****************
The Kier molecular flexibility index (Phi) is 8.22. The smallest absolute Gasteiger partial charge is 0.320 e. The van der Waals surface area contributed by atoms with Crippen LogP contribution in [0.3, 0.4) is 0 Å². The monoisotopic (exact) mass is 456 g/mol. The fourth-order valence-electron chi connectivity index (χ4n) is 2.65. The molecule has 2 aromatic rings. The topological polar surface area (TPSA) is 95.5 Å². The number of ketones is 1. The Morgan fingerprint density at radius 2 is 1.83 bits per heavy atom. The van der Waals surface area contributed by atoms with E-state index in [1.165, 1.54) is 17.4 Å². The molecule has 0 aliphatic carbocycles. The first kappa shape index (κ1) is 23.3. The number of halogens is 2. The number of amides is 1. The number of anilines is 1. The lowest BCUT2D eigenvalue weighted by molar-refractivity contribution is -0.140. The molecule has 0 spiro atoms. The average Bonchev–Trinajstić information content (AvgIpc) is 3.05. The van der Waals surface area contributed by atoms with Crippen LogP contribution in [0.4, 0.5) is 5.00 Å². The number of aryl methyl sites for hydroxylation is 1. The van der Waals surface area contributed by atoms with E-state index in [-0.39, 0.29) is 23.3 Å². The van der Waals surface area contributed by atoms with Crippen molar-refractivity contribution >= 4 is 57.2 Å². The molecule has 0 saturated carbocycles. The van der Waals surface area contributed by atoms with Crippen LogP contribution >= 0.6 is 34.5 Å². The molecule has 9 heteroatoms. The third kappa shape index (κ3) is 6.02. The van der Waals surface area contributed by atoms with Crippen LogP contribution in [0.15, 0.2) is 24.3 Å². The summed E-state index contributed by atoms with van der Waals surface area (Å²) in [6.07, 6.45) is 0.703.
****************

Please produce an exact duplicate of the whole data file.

The Kier molecular flexibility index (Phi) is 8.22. The smallest absolute Gasteiger partial charge is 0.320 e. The van der Waals surface area contributed by atoms with Crippen LogP contribution in [0.3, 0.4) is 0 Å². The monoisotopic (exact) mass is 456 g/mol. The fourth-order valence-electron chi connectivity index (χ4n) is 2.65. The molecule has 2 aromatic rings. The topological polar surface area (TPSA) is 95.5 Å². The number of ketones is 1. The Morgan fingerprint density at radius 2 is 1.83 bits per heavy atom. The van der Waals surface area contributed by atoms with E-state index in [1.165, 1.54) is 17.4 Å². The molecule has 0 aliphatic carbocycles. The first kappa shape index (κ1) is 23.3. The number of halogens is 2. The number of amides is 1. The number of anilines is 1. The lowest BCUT2D eigenvalue weighted by molar-refractivity contribution is -0.140. The molecule has 0 spiro atoms. The average Bonchev–Trinajstić information content (AvgIpc) is 3.05. The van der Waals surface area contributed by atoms with Crippen LogP contribution in [0.4, 0.5) is 5.00 Å². The number of aryl methyl sites for hydroxylation is 1. The van der Waals surface area contributed by atoms with E-state index in [-0.39, 0.29) is 23.3 Å². The van der Waals surface area contributed by atoms with Crippen molar-refractivity contribution >= 4 is 57.2 Å². The molecule has 0 saturated carbocycles. The van der Waals surface area contributed by atoms with Crippen LogP contribution >= 0.6 is 34.5 Å². The molecule has 9 heteroatoms. The third kappa shape index (κ3) is 6.02. The van der Waals surface area contributed by atoms with Crippen LogP contribution in [0.15, 0.2) is 24.3 Å². The summed E-state index contributed by atoms with van der Waals surface area (Å²) in [6.07, 6.45) is 0.703.